iCal has always been an elegant program. Though it has a "subscribe" function for public calendars, it hasn't always played nicely with other devices and other calendars. This limitation forced many a user to seek greener pastures elsewhere, like Google Calendar. Calendars created in Google's web app permitted a better cross-platform solution for home and mobile use, but made iCal clunky and hard to use, even when you only subscribed to your own Google calendars.
Recently, Apple enabled CalDAV subscriptions on the iPhone (which also play well with Google Calendar); that made me dust off my copy of iCal and take a second look. If you're not using iCal at all, you may want to take a moment to learn about what you can do with it.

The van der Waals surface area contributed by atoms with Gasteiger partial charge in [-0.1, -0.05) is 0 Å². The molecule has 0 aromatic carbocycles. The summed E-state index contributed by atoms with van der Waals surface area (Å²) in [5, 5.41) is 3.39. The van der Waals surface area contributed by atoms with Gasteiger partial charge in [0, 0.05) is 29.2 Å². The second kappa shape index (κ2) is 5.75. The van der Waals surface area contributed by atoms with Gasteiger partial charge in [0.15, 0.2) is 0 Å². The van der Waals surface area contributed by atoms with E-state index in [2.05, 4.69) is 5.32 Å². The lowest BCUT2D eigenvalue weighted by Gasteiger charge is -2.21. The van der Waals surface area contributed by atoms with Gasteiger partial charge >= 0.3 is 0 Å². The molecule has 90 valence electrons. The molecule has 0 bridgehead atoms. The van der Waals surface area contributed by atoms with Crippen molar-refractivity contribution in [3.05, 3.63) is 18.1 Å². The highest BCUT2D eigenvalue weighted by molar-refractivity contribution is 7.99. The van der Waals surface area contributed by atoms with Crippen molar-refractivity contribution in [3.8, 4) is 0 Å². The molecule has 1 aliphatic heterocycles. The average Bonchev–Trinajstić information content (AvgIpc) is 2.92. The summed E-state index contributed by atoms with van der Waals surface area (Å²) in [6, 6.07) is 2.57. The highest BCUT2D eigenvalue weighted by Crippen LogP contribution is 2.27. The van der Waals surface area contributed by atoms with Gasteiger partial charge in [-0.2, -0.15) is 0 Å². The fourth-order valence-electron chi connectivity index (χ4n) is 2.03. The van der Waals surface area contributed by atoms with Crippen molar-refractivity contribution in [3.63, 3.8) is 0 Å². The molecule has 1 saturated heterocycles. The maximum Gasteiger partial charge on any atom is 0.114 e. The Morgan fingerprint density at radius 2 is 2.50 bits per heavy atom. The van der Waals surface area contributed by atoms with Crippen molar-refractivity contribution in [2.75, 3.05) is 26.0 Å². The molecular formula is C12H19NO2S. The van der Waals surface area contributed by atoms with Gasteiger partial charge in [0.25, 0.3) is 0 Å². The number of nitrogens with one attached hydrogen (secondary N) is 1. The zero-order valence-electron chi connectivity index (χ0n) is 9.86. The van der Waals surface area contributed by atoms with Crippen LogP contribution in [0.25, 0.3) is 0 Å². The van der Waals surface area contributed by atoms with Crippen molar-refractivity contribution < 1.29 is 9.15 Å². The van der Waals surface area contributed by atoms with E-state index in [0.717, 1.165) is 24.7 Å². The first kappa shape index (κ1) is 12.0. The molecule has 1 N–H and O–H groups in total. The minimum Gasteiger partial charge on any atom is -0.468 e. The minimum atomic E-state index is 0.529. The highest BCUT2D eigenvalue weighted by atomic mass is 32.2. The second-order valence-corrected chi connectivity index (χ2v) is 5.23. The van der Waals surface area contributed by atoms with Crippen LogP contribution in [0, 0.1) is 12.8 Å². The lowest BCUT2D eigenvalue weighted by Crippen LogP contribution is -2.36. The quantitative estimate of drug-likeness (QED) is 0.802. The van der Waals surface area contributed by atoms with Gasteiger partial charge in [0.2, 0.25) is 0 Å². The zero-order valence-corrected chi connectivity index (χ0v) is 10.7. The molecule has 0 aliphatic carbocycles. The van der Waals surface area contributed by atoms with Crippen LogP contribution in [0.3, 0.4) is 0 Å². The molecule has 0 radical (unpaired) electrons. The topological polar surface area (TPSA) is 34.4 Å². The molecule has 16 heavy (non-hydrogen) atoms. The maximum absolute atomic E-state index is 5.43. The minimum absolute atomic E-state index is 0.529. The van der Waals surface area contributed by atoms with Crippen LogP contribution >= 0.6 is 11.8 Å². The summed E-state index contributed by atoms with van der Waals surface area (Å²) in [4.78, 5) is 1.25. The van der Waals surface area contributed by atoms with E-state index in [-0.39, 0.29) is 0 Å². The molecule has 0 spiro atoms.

The idea of calendar subscriptions is simple: store a calendar event database somewhere online, and then provide a link in a common format for calendar programs such as iCal to access. The calendar program then imports the calendar data and puts it in your calendar, updating itself at a frequency of your choosing.
Online databases of public calendar links abound, and you can add calendars from your local little league schedule to stargazing guides to the galaxy in your area. The format that Apple uses is the "ics" format, and you'll see calendars with that extension all over the web.